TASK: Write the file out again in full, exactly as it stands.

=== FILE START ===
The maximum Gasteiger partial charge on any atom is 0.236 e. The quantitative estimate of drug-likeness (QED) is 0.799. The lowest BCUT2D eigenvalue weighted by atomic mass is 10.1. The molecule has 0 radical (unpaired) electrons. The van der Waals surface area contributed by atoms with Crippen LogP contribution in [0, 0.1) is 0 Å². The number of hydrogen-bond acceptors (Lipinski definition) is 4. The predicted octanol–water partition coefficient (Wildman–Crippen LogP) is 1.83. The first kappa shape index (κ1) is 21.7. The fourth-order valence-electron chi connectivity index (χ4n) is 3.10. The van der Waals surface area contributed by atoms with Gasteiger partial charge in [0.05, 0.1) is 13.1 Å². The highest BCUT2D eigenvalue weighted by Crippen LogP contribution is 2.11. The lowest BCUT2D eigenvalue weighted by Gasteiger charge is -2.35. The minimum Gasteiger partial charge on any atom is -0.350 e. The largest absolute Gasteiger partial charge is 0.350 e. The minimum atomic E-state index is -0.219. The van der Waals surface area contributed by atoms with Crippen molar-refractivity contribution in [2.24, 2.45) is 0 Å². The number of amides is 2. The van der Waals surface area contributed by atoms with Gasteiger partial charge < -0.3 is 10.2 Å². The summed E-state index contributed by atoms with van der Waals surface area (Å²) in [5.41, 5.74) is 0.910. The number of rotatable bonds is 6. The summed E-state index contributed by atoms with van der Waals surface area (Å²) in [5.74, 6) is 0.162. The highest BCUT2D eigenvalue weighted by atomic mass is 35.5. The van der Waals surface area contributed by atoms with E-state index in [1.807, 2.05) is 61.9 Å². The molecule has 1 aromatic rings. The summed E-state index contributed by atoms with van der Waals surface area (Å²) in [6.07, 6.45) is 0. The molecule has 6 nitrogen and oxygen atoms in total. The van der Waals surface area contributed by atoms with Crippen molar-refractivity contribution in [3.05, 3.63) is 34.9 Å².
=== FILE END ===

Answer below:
The maximum Gasteiger partial charge on any atom is 0.236 e. The quantitative estimate of drug-likeness (QED) is 0.799. The lowest BCUT2D eigenvalue weighted by atomic mass is 10.1. The molecule has 0 radical (unpaired) electrons. The van der Waals surface area contributed by atoms with Crippen LogP contribution in [0, 0.1) is 0 Å². The number of hydrogen-bond acceptors (Lipinski definition) is 4. The predicted octanol–water partition coefficient (Wildman–Crippen LogP) is 1.83. The first kappa shape index (κ1) is 21.7. The fourth-order valence-electron chi connectivity index (χ4n) is 3.10. The van der Waals surface area contributed by atoms with Gasteiger partial charge in [0.05, 0.1) is 13.1 Å². The highest BCUT2D eigenvalue weighted by Crippen LogP contribution is 2.11. The lowest BCUT2D eigenvalue weighted by Gasteiger charge is -2.35. The minimum Gasteiger partial charge on any atom is -0.350 e. The largest absolute Gasteiger partial charge is 0.350 e. The minimum atomic E-state index is -0.219. The van der Waals surface area contributed by atoms with Crippen molar-refractivity contribution in [2.24, 2.45) is 0 Å². The number of amides is 2. The van der Waals surface area contributed by atoms with Gasteiger partial charge < -0.3 is 10.2 Å². The summed E-state index contributed by atoms with van der Waals surface area (Å²) in [5.41, 5.74) is 0.910. The number of rotatable bonds is 6. The summed E-state index contributed by atoms with van der Waals surface area (Å²) in [5.74, 6) is 0.162. The highest BCUT2D eigenvalue weighted by atomic mass is 35.5. The van der Waals surface area contributed by atoms with E-state index in [1.807, 2.05) is 61.9 Å². The molecule has 1 aromatic rings. The summed E-state index contributed by atoms with van der Waals surface area (Å²) in [6.07, 6.45) is 0. The molecule has 6 nitrogen and oxygen atoms in total. The van der Waals surface area contributed by atoms with Crippen molar-refractivity contribution in [3.05, 3.63) is 34.9 Å².